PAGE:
Justine and I visited Te Uru gallery last weekend to have a look at the current exhibitions. There were 2 that were of particular interest to me due to their intersection with, differences and similarities to my own work.
Tracey Tawhiao’s work is part of a group show called IOIOIOIOIOIO that examines the hidden order unifying our Universe. She examines the language of sacred geometry,the names of the Māori Creator IO and the simple but unifying language of binary code. In her work she is exploring the same sort of esoteric language that I enjoy and is taking both a universal and local approach by combining both western mysticism (in the form of ideas such as the Metatron Cube and the Tree of Life) with her ancestral understanding through mātauranga Māori. I related to this work because of her interest in sacred geometry and western mysticism and I enjoyed the relationship between the languages of the different traditions that resulted in a very universal work.
Tracey Tawhiao (Ngai te Rangi, Whakatohea, Tuwharetoa), IOEAU (God and I), 2014, acrylic paint on paper, Te Uru Gallery [there is a material not listed in the artist’s statement which is the acrylic disks overlaying the painted words]
Tiffany Singh was also exhibiting at Te Uru with an exhibition called “Life is But a Vapour” that concerns itself with the grieving process and art as a process to come to terms with grief, death and dying. Over a three month period members of the public were invited to visit Singh’s studio and create memorial string which were incorporated into the work. The work displayed at Te Uru was a combination of this piece and several other in collaboration with other artists. The wall itself was a jumble of objects and symbols, the memorial strings combined with many other items of cultural significance. It felt overwhelming and despite being a participatory artwork I felt it did not invite the viewer to participate. Many of the objects incorporated into the wall were already loaded with heavy religious and cultural meaning so instead of being an inclusive collaboration from many different people it seemed more like a clash of cultures with the viewer being left wondering whether the artist could actually speak for and to all of these peoples who sign their scared items. It felt like a rather cavalier display of symbolic items that the artist might not fully comprehend, rather than a genuine and thoughtful enquiry.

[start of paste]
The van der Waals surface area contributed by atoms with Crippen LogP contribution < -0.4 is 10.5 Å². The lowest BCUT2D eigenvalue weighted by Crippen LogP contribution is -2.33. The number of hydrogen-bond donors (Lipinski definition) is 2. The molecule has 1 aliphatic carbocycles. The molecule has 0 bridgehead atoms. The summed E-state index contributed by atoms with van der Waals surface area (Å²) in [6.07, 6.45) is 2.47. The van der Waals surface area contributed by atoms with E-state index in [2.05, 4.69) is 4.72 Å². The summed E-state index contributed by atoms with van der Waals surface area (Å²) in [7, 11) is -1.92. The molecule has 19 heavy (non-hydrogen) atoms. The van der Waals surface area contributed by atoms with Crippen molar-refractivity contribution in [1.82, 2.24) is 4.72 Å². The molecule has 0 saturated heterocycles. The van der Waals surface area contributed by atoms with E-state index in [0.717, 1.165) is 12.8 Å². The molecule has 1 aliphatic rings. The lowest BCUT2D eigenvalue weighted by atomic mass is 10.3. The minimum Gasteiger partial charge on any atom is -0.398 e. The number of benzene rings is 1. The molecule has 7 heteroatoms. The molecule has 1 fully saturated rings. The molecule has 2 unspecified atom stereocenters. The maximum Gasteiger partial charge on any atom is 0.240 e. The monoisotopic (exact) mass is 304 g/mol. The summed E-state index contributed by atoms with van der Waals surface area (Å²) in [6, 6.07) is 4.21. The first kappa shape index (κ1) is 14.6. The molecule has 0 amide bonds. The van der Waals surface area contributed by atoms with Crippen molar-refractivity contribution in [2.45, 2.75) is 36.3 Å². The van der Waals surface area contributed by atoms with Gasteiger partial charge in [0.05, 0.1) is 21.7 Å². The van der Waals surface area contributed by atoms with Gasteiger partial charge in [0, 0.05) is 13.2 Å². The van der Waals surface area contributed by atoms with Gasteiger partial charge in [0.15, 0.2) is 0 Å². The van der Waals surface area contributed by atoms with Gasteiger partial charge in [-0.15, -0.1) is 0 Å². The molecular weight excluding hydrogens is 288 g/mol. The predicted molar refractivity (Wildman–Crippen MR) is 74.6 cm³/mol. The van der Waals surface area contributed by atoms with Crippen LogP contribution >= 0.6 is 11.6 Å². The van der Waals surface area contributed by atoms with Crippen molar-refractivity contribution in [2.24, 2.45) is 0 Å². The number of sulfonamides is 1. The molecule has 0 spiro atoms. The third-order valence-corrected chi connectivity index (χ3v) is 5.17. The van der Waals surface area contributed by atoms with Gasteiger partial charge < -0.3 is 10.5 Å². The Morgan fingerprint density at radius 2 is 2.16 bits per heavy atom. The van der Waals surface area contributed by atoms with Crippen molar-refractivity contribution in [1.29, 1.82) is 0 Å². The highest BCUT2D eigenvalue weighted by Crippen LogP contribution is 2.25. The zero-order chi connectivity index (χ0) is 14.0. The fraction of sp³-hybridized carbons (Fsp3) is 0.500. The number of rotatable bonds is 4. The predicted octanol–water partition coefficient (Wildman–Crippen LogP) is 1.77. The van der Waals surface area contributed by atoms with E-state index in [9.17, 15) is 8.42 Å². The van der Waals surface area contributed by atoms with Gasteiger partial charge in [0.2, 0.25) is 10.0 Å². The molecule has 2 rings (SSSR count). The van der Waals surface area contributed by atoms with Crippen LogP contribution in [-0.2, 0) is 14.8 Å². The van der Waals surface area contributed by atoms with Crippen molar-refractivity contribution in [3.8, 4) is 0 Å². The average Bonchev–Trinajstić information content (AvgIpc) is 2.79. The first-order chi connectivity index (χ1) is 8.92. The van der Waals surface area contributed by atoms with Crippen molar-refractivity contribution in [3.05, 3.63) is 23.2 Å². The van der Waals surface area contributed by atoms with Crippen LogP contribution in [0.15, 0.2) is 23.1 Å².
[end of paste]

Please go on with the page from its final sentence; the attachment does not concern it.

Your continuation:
Tiffany Singh, I Have Died Many Times But Your Breathe Makes Me Alive Again, Ongoing collaborative work, Te Uru Gallery 2015
Tiffany Singh had another piece in the gallery that was concerned with a similar idea but was very different in the way it approached the subject matter. “Earth Air Fire Water Ash” is a suspended glass ash receptacle holding charred remains and suspended above a shallow bowl. There is none of the blatant religious and cultural symbolism in this work, but the materials and their display make it very clear what the viewer can explore in the work. It has a quiet poignancy that speaks to me of grief and death far more than the cluttered wall. The work is open ended, the elemental nature of the materials is understandable to all, it invites the viewer to experience it and it doesn’t block the reading through complex, and potentially exclusionary, symbolism. This was very useful for me to observe because its something I have been grappling with in my own practice.
Tiffany Singh, Earth Air Fire Water Ash, 2014, Glass and ash, collaboration with Isaac Katzoff Monmouth Glass studio, Te Uru Gallery
These two exhibitions gave me a clarity about my own practice that I had understood to some extent before, but now have SEEN in the work of others. I can now understand exactly why work like this can be exclusionary and ways to approach subjects to make the art interesting for a wider range of viewers; to make the work better. I am going to hold these images and my realisations about them in my mind when creating my own work so that I move one way and not the other.